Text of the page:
Following its Tokyo launch early this year, Remerge is now looking to expand further into Asia with promises to offer services designed specifically for app retargeting.
The Berlin-based mobile ad platform has just opened offices in Singapore and Seoul, after setting up shop in Tokyo in January 2017. While Singapore will serve as its Southeast Asia hub, the Korean outfit is responsible for the local market as well as China, according to Remerge CEO Pan Katsukis.
The vendor touts an “SDK-less solution” to allow app developers to bypass the need for additional development work. It boasts a programmatic platform with access to more than 350,000 app publishers worldwide and the ability to retarget up to 1.5 million users per second. It also is integrated with 25 SSPs, ad exchanges, and private marketplaces, and supports various ad formats including native, dynamic in-app, and interstitials.
In this Q&A with ExchangeWire, Katsukis explains how Remerge is able to offer its services without requiring marketers to implement additional SDKs and why it is focusing first on outbound business for the China market.
ExchangeWire: Highlight key objectives and timelines in your growth strategy for Asia.
Pat Katsukis: Our aim is to strengthen our ties with our existing clients in the region such as JollyChic, Grab Taxi, and IGS, and further grow our portfolio of local clients. Although our app retargeting approach is still new for many Asian app marketers, we expect fast adoption as this region is the second-biggest in in-app ad spend after the US. By the end of 2018, we believe Asia will spend more on in-app retargeting than EMEA.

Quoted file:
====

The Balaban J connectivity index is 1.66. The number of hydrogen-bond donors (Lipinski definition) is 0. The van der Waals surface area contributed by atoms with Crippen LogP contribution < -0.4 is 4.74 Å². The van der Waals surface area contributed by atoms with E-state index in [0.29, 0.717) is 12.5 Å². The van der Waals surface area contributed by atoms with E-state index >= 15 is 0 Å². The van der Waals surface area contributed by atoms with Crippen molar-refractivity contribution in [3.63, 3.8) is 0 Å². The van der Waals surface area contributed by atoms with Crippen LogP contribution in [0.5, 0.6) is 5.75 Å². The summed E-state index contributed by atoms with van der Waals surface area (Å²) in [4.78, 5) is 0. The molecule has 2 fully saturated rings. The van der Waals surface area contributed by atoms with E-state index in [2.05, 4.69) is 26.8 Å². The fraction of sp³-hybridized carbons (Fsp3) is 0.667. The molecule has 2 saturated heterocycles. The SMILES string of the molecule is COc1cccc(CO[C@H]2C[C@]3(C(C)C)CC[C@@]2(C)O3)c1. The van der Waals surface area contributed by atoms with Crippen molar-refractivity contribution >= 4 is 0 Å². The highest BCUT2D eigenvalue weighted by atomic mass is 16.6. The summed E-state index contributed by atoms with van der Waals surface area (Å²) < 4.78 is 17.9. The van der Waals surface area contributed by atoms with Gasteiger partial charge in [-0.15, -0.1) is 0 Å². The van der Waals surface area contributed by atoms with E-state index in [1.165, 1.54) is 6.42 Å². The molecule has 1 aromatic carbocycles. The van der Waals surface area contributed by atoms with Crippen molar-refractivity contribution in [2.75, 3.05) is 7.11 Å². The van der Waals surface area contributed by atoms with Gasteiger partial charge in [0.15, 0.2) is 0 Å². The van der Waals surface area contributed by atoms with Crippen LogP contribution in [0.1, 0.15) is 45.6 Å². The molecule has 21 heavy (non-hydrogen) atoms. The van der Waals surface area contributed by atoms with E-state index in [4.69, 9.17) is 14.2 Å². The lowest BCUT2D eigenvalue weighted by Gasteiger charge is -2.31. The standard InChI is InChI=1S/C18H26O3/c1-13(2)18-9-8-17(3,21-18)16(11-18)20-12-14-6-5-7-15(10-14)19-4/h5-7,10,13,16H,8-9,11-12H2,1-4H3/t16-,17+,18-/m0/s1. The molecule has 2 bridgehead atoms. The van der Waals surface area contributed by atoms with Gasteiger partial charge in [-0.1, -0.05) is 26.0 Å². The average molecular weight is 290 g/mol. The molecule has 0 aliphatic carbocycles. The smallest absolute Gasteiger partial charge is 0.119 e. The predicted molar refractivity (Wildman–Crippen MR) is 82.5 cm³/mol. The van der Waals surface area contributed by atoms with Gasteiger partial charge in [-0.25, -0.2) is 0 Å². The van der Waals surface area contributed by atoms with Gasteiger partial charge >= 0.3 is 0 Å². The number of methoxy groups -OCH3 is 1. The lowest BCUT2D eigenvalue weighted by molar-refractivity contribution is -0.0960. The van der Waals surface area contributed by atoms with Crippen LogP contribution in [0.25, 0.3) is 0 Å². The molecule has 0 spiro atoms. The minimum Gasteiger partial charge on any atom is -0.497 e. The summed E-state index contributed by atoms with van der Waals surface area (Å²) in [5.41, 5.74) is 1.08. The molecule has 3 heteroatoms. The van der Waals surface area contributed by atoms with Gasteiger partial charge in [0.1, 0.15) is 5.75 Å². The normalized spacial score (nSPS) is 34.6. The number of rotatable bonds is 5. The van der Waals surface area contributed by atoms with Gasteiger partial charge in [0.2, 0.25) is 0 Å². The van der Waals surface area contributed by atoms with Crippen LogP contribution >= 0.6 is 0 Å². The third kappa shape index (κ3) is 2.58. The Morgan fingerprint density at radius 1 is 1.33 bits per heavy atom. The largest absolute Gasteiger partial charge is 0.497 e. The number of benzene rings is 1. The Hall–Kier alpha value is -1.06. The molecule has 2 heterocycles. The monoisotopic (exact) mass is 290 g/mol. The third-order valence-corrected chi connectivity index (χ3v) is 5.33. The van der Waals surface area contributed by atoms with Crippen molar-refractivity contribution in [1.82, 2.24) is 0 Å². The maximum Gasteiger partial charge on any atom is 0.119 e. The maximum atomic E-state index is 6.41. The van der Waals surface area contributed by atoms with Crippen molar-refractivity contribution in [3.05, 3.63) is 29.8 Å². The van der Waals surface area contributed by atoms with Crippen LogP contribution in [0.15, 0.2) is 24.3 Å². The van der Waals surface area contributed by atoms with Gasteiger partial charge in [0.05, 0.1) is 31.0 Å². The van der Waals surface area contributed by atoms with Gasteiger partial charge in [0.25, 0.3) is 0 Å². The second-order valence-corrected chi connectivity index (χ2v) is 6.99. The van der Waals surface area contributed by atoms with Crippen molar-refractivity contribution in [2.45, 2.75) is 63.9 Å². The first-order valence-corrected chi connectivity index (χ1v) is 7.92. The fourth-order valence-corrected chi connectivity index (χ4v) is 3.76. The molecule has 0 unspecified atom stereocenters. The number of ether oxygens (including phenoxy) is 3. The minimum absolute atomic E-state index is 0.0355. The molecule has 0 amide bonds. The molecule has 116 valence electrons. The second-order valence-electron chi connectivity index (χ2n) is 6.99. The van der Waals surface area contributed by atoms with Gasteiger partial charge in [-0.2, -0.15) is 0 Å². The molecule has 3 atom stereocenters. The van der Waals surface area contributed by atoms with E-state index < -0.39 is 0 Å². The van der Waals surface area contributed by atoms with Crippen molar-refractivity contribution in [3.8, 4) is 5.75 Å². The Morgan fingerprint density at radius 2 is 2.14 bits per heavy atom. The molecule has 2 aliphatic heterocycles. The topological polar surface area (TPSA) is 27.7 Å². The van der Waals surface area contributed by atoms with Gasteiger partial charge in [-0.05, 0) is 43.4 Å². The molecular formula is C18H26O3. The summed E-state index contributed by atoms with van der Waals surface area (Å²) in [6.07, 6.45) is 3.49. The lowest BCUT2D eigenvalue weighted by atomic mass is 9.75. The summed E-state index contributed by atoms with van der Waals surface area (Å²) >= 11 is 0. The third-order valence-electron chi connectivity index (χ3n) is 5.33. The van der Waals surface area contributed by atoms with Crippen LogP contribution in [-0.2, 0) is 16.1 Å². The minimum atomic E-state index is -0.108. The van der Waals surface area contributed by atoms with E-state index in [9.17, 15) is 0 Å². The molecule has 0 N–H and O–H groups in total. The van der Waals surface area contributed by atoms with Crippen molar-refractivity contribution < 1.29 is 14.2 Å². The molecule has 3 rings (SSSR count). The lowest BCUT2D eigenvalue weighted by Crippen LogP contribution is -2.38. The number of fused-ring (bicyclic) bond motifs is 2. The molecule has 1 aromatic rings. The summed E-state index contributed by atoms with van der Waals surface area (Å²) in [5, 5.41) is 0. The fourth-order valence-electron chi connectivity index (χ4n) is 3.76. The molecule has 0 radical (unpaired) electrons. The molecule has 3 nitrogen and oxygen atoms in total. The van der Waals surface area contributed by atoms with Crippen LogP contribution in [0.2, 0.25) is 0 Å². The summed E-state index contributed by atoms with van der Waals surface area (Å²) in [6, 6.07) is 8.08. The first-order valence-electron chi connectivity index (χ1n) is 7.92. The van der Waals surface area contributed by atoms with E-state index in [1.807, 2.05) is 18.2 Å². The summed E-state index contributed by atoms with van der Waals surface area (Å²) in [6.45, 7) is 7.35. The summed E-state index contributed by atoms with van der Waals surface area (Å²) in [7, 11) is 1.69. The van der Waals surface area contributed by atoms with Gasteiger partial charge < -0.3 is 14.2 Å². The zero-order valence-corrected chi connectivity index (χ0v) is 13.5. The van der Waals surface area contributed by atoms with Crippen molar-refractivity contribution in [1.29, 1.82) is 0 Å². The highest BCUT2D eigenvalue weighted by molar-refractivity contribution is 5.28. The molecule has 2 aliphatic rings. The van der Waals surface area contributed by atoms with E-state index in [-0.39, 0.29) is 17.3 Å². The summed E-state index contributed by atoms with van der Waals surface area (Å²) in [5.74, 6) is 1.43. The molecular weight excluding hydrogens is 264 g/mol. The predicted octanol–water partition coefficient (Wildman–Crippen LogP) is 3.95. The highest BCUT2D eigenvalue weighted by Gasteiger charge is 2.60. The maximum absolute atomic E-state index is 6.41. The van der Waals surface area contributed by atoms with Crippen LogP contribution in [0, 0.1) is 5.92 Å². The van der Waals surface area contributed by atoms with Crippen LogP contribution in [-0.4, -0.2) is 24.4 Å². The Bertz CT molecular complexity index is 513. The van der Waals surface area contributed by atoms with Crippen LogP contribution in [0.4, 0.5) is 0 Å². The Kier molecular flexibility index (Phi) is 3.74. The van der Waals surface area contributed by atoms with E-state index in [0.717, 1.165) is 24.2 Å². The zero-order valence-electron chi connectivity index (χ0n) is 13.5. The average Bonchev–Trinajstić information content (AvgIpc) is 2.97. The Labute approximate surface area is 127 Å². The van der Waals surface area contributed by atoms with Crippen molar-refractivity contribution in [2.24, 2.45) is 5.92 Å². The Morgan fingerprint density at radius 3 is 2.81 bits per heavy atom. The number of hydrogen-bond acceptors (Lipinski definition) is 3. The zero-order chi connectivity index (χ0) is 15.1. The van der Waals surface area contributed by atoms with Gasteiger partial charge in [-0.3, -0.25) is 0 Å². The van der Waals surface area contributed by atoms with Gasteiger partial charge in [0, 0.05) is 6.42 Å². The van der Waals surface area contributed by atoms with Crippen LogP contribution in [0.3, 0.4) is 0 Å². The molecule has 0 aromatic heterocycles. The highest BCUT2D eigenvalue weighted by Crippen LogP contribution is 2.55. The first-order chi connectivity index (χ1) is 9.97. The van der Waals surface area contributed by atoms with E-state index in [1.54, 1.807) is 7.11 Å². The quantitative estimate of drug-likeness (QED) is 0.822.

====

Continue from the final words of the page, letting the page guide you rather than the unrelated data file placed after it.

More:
How do you plan to differentiate your services in China and South Korea, in particular, which already are crowded with mobile ad players?
In every market we’ve entered, we came with a unique product and this will be the same in Asia. We are still the only mobile ad tech company that has been built completely for app retargeting from the ground-up. With our dedication to scale and performance for the app channel, we are able to deliver the best results when it comes to returns on ad spend and that is, ultimately, our main differentiator. Our product is made for the global market and that is why we are looking to work with the biggest global app marketers.
Also, we have access to local programmatic supply, which we have built up since January this year from our Tokyo office.
How many of your global network of 350,000 apps are from Asia-Pacific?
Some 20% of our inventory already is in this region. Still, as we are usually running campaigns for app developers all over the world – especially for game developers – they will benefit from the 80% of our inventory that are out of Asia-Pacific.
What challenges do you foresee in your Asia-Pacific expansion efforts and how will you be addressing these?
We have been very careful with expansions in the past and two main points always need to be addressed. First, we must offer proof that our product delivers something unique in the market and can succeed against the local competition. In this respect, we have never opened an office without first having customers live for a couple of months.
Second, having a great team. We are very happy to have experienced mobile advertising veterans joining Remerge.